An enterprising crabber offers tourists a gull's eye view
By Susan Chambers
Nine years in the wheelhouse of a Bering Sea crabber is a long time to think about a way to bring commercial fishing to life for the non-crabbing folk.
The culmination of those thoughts — turning an honest-to-goodness, wave-battered, king crab-catching vessel into a tourist business — collided with the burgeoning popularity of "Deadliest Catch," the Discovery Channel's most-watched TV show.
"At that time, I saw the vision to take people out commercial fishing out of Ketchikan," says David Lethin, skipper of the Aleutian Ballad and owner of the Bering Sea Crab Fishermen's Tour. "I would look at the ocean. I would look at the crew. I kept thinking, 'If you could just bring that to life...'"
Lethin admits it was an off-the-wall idea, but one that already has paid off in terms of customer approval. Lethin and the crew of the Aleutian Ballad began taking up to 150 visitors per trip. From Ketto nearby Annette Island in July — and showing them the thrills of catching king crab, Dungeness crab, octopus, longlining for blackcod, halibut and rockfish and the natural beauty of Southeast Alaska.
So far, only a couple people have called Bering Sea veteran Lethin crazy, though one did say he's "sold out."
But Lethin's fishing career reads like the career of many a highliner, but with a new twist to the most recent chapter: Chapter 1: Dream of fishing. Chapter 2: Deckhand. Chapter 3: Buy a boat. Chapter 4: Buy a bigger boat. Chapter 5: Build an even bigger boat. Chapter 6: Put your quota and other boats to work, build on the popularity of the "Deadliest Catch" and run a tourist business.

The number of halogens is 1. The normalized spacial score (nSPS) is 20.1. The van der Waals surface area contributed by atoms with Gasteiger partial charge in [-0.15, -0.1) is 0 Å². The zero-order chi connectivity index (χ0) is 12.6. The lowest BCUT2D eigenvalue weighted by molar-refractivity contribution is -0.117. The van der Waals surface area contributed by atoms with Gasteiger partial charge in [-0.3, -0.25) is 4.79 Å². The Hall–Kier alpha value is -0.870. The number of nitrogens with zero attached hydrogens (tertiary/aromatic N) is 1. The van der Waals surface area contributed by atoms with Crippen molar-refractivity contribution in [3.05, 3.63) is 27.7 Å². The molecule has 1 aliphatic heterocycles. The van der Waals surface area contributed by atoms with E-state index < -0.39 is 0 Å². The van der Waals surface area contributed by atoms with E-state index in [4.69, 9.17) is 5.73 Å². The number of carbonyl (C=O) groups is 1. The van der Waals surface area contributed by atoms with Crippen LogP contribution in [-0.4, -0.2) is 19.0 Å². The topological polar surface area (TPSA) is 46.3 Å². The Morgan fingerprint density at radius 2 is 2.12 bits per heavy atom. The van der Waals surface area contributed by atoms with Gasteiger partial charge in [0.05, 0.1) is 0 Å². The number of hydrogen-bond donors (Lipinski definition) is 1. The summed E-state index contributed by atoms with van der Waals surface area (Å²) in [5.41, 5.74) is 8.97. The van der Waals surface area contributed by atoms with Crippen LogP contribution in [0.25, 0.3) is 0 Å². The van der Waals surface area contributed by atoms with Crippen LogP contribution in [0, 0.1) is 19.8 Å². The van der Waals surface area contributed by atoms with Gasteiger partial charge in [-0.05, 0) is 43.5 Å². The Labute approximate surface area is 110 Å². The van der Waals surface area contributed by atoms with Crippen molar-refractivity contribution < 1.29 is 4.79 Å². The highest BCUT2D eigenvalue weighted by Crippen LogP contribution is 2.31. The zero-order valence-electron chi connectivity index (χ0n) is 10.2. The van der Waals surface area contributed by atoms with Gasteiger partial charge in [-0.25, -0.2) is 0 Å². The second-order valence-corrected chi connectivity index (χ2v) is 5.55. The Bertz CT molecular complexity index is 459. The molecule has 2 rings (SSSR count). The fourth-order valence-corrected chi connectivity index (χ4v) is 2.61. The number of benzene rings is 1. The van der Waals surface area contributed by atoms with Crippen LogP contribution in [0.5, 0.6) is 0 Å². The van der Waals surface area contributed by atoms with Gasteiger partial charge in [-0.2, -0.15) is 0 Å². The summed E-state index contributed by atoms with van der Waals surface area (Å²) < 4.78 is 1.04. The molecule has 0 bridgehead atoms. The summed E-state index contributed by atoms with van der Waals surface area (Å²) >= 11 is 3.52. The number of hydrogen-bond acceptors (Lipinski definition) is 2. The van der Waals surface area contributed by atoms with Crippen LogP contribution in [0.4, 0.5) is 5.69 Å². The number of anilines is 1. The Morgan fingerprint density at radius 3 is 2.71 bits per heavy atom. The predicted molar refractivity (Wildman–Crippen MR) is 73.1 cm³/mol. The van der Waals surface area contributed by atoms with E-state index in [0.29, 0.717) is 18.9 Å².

Lethin's idea of taking a solid player in the Bering Sea crab fishery and turning it into a tour business — on the face of it — may seem crazy or a "sellout" to some.
But it doesn't take long for the Aleutian Ballad's owner to convince anyone that the vessel's new job description means two things: It could be a money maker in a more stable business than crab fishing and it could provide a platform from which to share the adventure of commercial fishing with the public.
National Fisherman Live: 9/9/14
In this episode:
Seafood Watch upgrades status of 21 fish species
Calif. bill attacking seafood mislabeling approved
Ballot item would protect Bristol Bay salmon
NOAA closes cod, yellowtail fishing areas
Pacific panel halves young bluefin harvest
National Fisherman Live: 8/26/14
In this episode, National Fisherman Publisher Jerry Fraser talks about his early days dragging for redfish on the Vandal.
More than a dozen higher education institutions and federal and local fishery management agencies and organizations in American Samoa, Guam, the Commonwealth of the Northern Mariana Islands and Hawaii have signed a memorandum of understanding aimed at building the capacity of the U.S. Pacific Island territories to manage their fisheries and fishery-related resources.